During the 1768-74 war with the Ottoman Empire, Russia experienced a major social upheaval, the Pugachev Uprising. In 1773, a Don Cossack, Emelian Pugachev, announced that he was Peter III. He was joined in the rebellion by other cossacks, various Turkic tribes who felt the impingement of the Russian centralizing state, and industrial workers in the Ural Mountains, as well as by peasants hoping to escape serfdom. Russia's preoccupation with the war enabled Pugachev to take control of a part of the Volga area, but the regular army crushed the rebellion in 1774.

The Pugachev Uprising bolstered Catherine's determination to reorganize Russia's provincial administration. In 1775 she divided Russia, strictly according to population statistics, into provinces and districts and gave each province an expanded administrative, police, and judicial apparatus. Nobles, who were no longer required to serve the central government, were given significant roles in administering provincial governments.

Catherine also attempted to organize society into well-defined social groups, or estates. In 1785 she issued charters to nobles and townsmen. The Charter to the Nobility confirmed the liberation of the nobles from compulsory service and gave them rights that not even the autocracy could infringe upon. The Charter to the Towns proved to be complicated and ultimately less successful than the one issued to the nobles. Failure to issue a similar charter to state peasants, or to ameliorate the conditions of serfdom, made Catherine's social reforms incomplete.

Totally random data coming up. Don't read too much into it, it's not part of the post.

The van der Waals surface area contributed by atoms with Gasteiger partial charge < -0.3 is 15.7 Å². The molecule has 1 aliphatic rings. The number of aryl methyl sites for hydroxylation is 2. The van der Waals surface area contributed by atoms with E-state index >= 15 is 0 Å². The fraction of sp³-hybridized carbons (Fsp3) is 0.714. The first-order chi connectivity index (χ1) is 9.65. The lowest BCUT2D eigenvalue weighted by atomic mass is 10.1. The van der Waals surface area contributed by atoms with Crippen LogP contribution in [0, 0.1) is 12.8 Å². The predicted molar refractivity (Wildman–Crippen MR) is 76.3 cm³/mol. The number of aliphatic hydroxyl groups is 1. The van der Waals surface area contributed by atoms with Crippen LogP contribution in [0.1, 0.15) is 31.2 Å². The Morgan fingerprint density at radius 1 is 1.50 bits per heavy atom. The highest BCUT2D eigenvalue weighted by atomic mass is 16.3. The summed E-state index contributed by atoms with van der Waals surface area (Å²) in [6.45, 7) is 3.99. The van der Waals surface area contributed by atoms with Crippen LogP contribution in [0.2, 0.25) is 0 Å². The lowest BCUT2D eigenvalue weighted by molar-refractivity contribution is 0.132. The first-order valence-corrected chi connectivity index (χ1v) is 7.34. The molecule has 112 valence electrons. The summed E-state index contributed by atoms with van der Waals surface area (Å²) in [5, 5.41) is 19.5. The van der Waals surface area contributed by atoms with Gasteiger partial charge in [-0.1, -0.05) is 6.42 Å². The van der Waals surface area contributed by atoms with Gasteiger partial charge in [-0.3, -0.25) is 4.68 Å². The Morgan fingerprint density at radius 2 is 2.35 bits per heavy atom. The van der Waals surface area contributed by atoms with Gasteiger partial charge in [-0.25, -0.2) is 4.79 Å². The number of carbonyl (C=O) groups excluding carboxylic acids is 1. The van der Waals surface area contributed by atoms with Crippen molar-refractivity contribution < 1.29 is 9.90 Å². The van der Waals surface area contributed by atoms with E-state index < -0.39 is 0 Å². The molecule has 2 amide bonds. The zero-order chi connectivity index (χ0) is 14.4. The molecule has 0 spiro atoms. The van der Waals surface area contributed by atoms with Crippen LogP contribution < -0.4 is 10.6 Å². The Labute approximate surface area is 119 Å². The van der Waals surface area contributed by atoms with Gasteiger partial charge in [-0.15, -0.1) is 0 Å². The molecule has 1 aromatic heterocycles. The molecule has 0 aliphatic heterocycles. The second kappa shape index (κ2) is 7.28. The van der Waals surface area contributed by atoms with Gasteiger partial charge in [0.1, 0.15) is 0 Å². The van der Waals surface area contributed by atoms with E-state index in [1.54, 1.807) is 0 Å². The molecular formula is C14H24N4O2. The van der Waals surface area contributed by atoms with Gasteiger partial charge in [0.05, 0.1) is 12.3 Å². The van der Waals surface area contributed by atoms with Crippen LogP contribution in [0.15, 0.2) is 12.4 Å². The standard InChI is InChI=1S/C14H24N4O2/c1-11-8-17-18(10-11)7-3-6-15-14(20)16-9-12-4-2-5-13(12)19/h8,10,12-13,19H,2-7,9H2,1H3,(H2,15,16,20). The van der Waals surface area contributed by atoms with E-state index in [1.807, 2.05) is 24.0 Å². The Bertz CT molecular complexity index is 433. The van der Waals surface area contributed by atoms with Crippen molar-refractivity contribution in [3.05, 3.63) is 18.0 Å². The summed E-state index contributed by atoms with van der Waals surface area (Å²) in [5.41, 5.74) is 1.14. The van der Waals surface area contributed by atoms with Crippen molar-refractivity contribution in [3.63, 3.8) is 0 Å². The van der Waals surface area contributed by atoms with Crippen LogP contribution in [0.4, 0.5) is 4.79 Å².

The intellectual Westernization of the elite continued during Catherine's reign. An increase in the number of books and periodicals also brought forth intellectual debates and social criticism. In 1790 Aleksandr Radishchev published his Journey from St. Petersburg to Moscow, a fierce attack on serfdom and the autocracy. Catherine, already frightened by the French Revolution, had Radishchev arrested and banished to Siberia. Radishchev was later recognized as "the father of Russian radicalism."

In many respects, Catherine brought the policies of Peter the Great to fruition and set the foundation for the nineteenth-century empire. Russia became a power capable of competing with its European neighbors on military, political, and diplomatic grounds. Russia's elite became culturally more like the elites of central and west European countries. The organization of society and the government system, from Peter the Great's central institutions to Catherine's provincial administration, remained basically unchanged until the emancipation of the serfs in 1861 and, in some respects, until the fall of the monarchy in 1917. Catherine's push to the south, with the founding of the city of Odessa on the Black Sea, provided the basis for Russia's nineteenth-century grain trade.

Despite such accomplishments, the empire built by Peter I and Catherine II was beset with fundamental problems. A small Europeanized elite, alienated from the mass of ordinary Russians, raised questions about the very essence of Russia's history, culture, and identity. Russia's military preeminence was achieved by reliance on coercion and a primitive command economy based on serfdom. Although economic development was almost sufficient for Russia's eighteenth-century needs, it was no match for those of the Western countries that were being transformed by the Industrial Revolution. Catherine's attempt at organizing society into corporate estates was already being challenged by the French Revolution, which emphasized individual citizenship. Russia's territorial expansion and the incorporation of an increasing number of non-Russians into the empire set the stage for the future nationalities problem. Finally, the first questioning of serfdom and autocracy on moral grounds foreshadowed the conflict between the state and the intelligentsia that was to become dominant in the nineteenth century.

Data as of May 1989